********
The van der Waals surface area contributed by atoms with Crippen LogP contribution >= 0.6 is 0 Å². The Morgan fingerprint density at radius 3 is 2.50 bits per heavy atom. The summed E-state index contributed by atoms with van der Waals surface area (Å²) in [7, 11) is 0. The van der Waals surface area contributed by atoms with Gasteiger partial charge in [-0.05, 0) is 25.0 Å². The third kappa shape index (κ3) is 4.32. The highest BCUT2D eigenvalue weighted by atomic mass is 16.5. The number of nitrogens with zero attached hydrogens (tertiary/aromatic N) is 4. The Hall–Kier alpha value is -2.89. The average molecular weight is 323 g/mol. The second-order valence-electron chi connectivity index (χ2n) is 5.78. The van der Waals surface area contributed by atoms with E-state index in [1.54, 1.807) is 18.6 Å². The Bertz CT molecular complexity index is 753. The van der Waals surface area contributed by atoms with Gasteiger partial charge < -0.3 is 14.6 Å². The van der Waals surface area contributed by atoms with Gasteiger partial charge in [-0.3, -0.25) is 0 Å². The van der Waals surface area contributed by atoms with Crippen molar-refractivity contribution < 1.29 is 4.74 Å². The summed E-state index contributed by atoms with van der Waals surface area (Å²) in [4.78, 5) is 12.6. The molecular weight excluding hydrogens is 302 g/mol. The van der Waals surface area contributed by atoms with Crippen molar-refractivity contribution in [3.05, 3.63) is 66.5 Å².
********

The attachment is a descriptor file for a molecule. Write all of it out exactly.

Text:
The van der Waals surface area contributed by atoms with Crippen LogP contribution >= 0.6 is 0 Å². The Morgan fingerprint density at radius 3 is 2.50 bits per heavy atom. The summed E-state index contributed by atoms with van der Waals surface area (Å²) in [7, 11) is 0. The van der Waals surface area contributed by atoms with Gasteiger partial charge in [-0.05, 0) is 25.0 Å². The third kappa shape index (κ3) is 4.32. The highest BCUT2D eigenvalue weighted by atomic mass is 16.5. The number of nitrogens with zero attached hydrogens (tertiary/aromatic N) is 4. The Hall–Kier alpha value is -2.89. The average molecular weight is 323 g/mol. The second-order valence-electron chi connectivity index (χ2n) is 5.78. The van der Waals surface area contributed by atoms with E-state index in [1.54, 1.807) is 18.6 Å². The Bertz CT molecular complexity index is 753. The van der Waals surface area contributed by atoms with Gasteiger partial charge < -0.3 is 14.6 Å². The van der Waals surface area contributed by atoms with Gasteiger partial charge in [-0.3, -0.25) is 0 Å². The van der Waals surface area contributed by atoms with Crippen molar-refractivity contribution < 1.29 is 4.74 Å². The summed E-state index contributed by atoms with van der Waals surface area (Å²) in [4.78, 5) is 12.6. The molecular weight excluding hydrogens is 302 g/mol. The van der Waals surface area contributed by atoms with Crippen molar-refractivity contribution in [3.05, 3.63) is 66.5 Å².